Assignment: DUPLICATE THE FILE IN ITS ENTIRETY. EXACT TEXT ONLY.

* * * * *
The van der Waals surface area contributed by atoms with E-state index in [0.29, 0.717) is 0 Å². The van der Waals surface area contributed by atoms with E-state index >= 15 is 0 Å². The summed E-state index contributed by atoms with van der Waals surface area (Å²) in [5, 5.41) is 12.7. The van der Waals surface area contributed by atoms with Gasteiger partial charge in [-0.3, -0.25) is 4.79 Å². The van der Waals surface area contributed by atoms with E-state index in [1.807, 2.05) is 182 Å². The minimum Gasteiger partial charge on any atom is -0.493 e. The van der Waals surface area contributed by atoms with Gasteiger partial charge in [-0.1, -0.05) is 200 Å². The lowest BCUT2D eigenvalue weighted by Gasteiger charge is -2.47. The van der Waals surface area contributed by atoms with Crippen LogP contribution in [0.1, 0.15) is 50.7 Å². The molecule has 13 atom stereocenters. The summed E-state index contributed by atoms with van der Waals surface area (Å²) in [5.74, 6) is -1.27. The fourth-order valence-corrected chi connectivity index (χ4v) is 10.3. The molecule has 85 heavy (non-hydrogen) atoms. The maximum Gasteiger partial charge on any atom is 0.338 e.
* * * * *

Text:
The van der Waals surface area contributed by atoms with E-state index in [0.29, 0.717) is 0 Å². The van der Waals surface area contributed by atoms with E-state index >= 15 is 0 Å². The summed E-state index contributed by atoms with van der Waals surface area (Å²) in [5, 5.41) is 12.7. The van der Waals surface area contributed by atoms with Gasteiger partial charge in [-0.3, -0.25) is 4.79 Å². The van der Waals surface area contributed by atoms with E-state index in [1.807, 2.05) is 182 Å². The minimum Gasteiger partial charge on any atom is -0.493 e. The van der Waals surface area contributed by atoms with Gasteiger partial charge in [-0.1, -0.05) is 200 Å². The lowest BCUT2D eigenvalue weighted by Gasteiger charge is -2.47. The van der Waals surface area contributed by atoms with Crippen LogP contribution in [0.1, 0.15) is 50.7 Å². The molecule has 13 atom stereocenters. The summed E-state index contributed by atoms with van der Waals surface area (Å²) in [5.74, 6) is -1.27. The fourth-order valence-corrected chi connectivity index (χ4v) is 10.3. The molecule has 85 heavy (non-hydrogen) atoms. The maximum Gasteiger partial charge on any atom is 0.338 e.